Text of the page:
As development self-driving car technology moves ahead, a growing faction in the blogosphere say they will refuse let their driving independence be usurped by a computer.
In one game site discussion, comments ranged from, "They'll take the steering wheel out of my cold, dead hands..." to "I'm not trusting a robot to drive a car for me in a long time."
A recent ZDNet article on self-driving cars garnered more than two dozen responses, which ranged from "leave me out" to "can't wait for [a] year that [the] government would be piloting for me."
While many in the blogosphere say they support the develoment of self-driving technology, the opponents appear to have the early edge according to recent survey data.
For example, a survey of British drivers last year commissioned by Bosch, a Germany-based supplier of automotive components, found that most would not buy a self-driving car. Only 29% of respondents said thay would consider buying a driverless car and only 21% said they would feel safe as a passenger in a self-driving car.
The results were vastly different depending on whether the respondents were men, women, younger or older.
It found that 36% of men wouldd consider buying a self-driving car, but only 20% of women felt the same way. And 52% of 18 to 34-year-old respondents would consider an autonomous vehicle.
Bosch, which has invested heavily in driver assistance tech, also said 34% of respondents believe driverless cars would reduce accidents.
Automakers such as GM and Volvo, and even tech companies such as Google, are developing autonomous vehicle technology that will one day let cars and trucks automatically navigate roadways.
Google, in fact, believes that self-driving or autonomous cars will be a reality in short order.
Google co-founder and special projects director Sergey Brin said last year that self-driving cars will be a reality for "ordinary people" in less than five years. Among automakers , General Motors has said it plans to introduce a semi-automated driving system in the Cadillac line in 2015.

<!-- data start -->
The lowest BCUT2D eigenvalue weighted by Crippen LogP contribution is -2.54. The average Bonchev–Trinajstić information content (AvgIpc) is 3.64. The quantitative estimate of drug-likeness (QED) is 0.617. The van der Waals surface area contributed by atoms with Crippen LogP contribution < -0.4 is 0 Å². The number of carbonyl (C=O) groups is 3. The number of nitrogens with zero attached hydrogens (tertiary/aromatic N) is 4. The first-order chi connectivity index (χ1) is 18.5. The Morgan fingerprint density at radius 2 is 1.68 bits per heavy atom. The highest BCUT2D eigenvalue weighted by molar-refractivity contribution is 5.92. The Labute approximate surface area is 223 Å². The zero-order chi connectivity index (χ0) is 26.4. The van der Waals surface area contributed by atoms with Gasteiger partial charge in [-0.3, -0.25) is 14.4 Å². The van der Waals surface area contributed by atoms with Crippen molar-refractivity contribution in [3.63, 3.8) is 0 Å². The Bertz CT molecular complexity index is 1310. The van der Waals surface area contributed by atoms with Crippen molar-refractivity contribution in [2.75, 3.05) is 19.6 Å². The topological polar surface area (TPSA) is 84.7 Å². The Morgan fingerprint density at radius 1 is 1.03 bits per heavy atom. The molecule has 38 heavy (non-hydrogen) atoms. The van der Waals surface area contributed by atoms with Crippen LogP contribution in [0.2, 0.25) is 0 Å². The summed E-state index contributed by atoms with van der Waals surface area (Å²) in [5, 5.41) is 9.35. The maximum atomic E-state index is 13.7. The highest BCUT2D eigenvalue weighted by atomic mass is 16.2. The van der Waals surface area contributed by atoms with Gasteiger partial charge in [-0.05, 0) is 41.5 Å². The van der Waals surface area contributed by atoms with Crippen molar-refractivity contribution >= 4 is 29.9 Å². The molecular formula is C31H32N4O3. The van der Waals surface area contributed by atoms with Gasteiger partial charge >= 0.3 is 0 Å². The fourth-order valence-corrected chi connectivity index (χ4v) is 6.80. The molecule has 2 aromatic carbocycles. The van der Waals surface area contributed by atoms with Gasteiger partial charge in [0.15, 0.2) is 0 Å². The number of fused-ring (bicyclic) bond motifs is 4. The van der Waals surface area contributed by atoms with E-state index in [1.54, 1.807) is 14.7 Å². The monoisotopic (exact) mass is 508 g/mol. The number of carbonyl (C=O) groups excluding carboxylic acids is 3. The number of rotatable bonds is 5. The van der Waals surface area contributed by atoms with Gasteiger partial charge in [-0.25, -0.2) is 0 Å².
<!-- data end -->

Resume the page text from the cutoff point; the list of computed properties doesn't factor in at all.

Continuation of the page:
Proponents of the technology say it will allow commuters or long-haul truckers to make better use of their time on boring trips.
"There are a lot of people who enjoy driving under the right circumstances, but there's also a lot of driving that's grunt work. Under those circumstances, the challenge is to stay awake and not bump into the cars in front of you," said David Alexander, an analyst at Navigant Research.
More importantly, its backers say autonomous car tech will reduce accidents and enable those who are physically unable to drive today to get behind a wheel - so to speak.
"[Autonomous auto technology] has the potential to change the very nature of vehicle ownership. I believe it will bring independence to people, not take it away," Alexander said.
95 million self-driving cars a year
A Navigant report released this week claimed that by 2035, more than 95 million self-driving cars will be sold worldwide every year. In 2035, sales of autonomous vehicles will represent 75% of all light-duty vehicle sold, the Navigant report states.
Alexander said he's aware of the negative online comments about autonomous cars, but compared them to people that rallied against the automatic transmission in its early days.
The public view of automated cars, Alexander said, suffers from misperceptions.
For example, if a driver wants to take the wheel, they'll likely be able to disable the automated function. Also, many technologies now in development are aimed more at offering assistance to drivers, not fully automating vehicles.
Today, there are predictive emergency braking, adaptive cruise control and lane departure warning systems that act to assist drivers for safety, but do not take away a person's ability to control the overall driver experience.
"What's important to understand is the definition of autonomous vehicle," Alexander said. "It's an autonomous functionality available in the car. It's not going to mean the cars will be completely automatic and you're not going to be able to do anything. It's a bit like having cruise control in the car, but not everybody uses them."
This story, "Self-driving carmakers will have to pry steering wheel from some cold, dead hands" was originally published by Computerworld.